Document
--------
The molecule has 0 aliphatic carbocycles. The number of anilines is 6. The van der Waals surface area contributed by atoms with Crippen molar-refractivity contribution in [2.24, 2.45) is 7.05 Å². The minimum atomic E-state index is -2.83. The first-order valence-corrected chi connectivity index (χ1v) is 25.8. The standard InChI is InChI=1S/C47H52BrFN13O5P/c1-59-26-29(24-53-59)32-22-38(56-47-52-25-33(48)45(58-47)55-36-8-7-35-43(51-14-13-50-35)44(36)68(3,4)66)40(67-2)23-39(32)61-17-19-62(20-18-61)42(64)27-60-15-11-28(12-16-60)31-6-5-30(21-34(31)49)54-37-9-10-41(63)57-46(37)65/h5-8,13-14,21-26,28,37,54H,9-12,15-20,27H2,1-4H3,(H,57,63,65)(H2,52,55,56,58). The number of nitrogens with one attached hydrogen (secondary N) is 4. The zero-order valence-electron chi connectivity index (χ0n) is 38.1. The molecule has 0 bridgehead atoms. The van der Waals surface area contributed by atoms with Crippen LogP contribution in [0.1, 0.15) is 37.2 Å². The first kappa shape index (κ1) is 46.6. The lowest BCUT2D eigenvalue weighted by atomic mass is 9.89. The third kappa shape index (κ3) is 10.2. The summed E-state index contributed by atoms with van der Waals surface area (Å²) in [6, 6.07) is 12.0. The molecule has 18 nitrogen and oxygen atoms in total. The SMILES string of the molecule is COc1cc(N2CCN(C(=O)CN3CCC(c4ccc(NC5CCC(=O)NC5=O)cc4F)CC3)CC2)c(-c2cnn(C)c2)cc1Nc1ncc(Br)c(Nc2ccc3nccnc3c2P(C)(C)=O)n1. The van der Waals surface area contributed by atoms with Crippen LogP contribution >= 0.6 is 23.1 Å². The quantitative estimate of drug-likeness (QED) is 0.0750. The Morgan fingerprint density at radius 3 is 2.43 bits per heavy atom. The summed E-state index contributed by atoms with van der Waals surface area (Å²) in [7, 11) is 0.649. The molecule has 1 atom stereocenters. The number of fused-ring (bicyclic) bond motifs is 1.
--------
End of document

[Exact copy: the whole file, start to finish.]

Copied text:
The molecule has 0 aliphatic carbocycles. The number of anilines is 6. The van der Waals surface area contributed by atoms with Crippen molar-refractivity contribution in [2.24, 2.45) is 7.05 Å². The minimum atomic E-state index is -2.83. The first-order valence-corrected chi connectivity index (χ1v) is 25.8. The standard InChI is InChI=1S/C47H52BrFN13O5P/c1-59-26-29(24-53-59)32-22-38(56-47-52-25-33(48)45(58-47)55-36-8-7-35-43(51-14-13-50-35)44(36)68(3,4)66)40(67-2)23-39(32)61-17-19-62(20-18-61)42(64)27-60-15-11-28(12-16-60)31-6-5-30(21-34(31)49)54-37-9-10-41(63)57-46(37)65/h5-8,13-14,21-26,28,37,54H,9-12,15-20,27H2,1-4H3,(H,57,63,65)(H2,52,55,56,58). The number of nitrogens with one attached hydrogen (secondary N) is 4. The zero-order valence-electron chi connectivity index (χ0n) is 38.1. The molecule has 0 bridgehead atoms. The van der Waals surface area contributed by atoms with Crippen LogP contribution in [0.1, 0.15) is 37.2 Å². The first kappa shape index (κ1) is 46.6. The lowest BCUT2D eigenvalue weighted by atomic mass is 9.89. The third kappa shape index (κ3) is 10.2. The summed E-state index contributed by atoms with van der Waals surface area (Å²) in [6, 6.07) is 12.0. The molecule has 18 nitrogen and oxygen atoms in total. The SMILES string of the molecule is COc1cc(N2CCN(C(=O)CN3CCC(c4ccc(NC5CCC(=O)NC5=O)cc4F)CC3)CC2)c(-c2cnn(C)c2)cc1Nc1ncc(Br)c(Nc2ccc3nccnc3c2P(C)(C)=O)n1. The van der Waals surface area contributed by atoms with Crippen LogP contribution >= 0.6 is 23.1 Å². The quantitative estimate of drug-likeness (QED) is 0.0750. The Morgan fingerprint density at radius 3 is 2.43 bits per heavy atom. The summed E-state index contributed by atoms with van der Waals surface area (Å²) in [7, 11) is 0.649. The molecule has 1 atom stereocenters. The number of fused-ring (bicyclic) bond motifs is 1.